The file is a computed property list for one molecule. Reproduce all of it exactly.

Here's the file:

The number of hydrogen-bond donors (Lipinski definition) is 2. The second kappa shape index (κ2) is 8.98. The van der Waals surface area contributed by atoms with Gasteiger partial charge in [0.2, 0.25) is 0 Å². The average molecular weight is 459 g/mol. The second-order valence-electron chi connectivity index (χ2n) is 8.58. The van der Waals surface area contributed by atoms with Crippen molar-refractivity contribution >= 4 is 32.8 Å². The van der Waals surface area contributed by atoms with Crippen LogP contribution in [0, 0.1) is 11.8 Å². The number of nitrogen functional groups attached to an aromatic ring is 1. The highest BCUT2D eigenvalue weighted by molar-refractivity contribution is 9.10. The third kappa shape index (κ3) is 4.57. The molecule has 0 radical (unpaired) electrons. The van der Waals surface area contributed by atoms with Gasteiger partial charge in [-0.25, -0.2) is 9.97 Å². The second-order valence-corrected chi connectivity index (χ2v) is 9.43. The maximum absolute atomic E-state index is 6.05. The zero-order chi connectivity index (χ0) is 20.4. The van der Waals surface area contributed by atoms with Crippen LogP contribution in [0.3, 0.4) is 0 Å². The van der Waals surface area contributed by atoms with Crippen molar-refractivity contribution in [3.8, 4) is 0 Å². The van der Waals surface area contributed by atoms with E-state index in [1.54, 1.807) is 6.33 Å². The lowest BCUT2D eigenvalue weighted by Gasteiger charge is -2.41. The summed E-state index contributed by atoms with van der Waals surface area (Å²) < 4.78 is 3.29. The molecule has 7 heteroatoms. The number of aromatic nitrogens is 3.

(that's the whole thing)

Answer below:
The number of hydrogen-bond donors (Lipinski definition) is 2. The second kappa shape index (κ2) is 8.98. The van der Waals surface area contributed by atoms with Gasteiger partial charge in [0.2, 0.25) is 0 Å². The average molecular weight is 459 g/mol. The second-order valence-electron chi connectivity index (χ2n) is 8.58. The van der Waals surface area contributed by atoms with Crippen molar-refractivity contribution >= 4 is 32.8 Å². The van der Waals surface area contributed by atoms with Crippen LogP contribution in [0, 0.1) is 11.8 Å². The number of nitrogen functional groups attached to an aromatic ring is 1. The highest BCUT2D eigenvalue weighted by molar-refractivity contribution is 9.10. The third kappa shape index (κ3) is 4.57. The molecule has 0 radical (unpaired) electrons. The van der Waals surface area contributed by atoms with Gasteiger partial charge in [-0.25, -0.2) is 9.97 Å². The second-order valence-corrected chi connectivity index (χ2v) is 9.43. The maximum absolute atomic E-state index is 6.05. The zero-order chi connectivity index (χ0) is 20.4. The van der Waals surface area contributed by atoms with Crippen LogP contribution in [0.3, 0.4) is 0 Å². The van der Waals surface area contributed by atoms with Crippen molar-refractivity contribution in [3.8, 4) is 0 Å². The van der Waals surface area contributed by atoms with E-state index in [1.54, 1.807) is 6.33 Å². The lowest BCUT2D eigenvalue weighted by Gasteiger charge is -2.41. The summed E-state index contributed by atoms with van der Waals surface area (Å²) < 4.78 is 3.29. The molecule has 7 heteroatoms. The number of aromatic nitrogens is 3.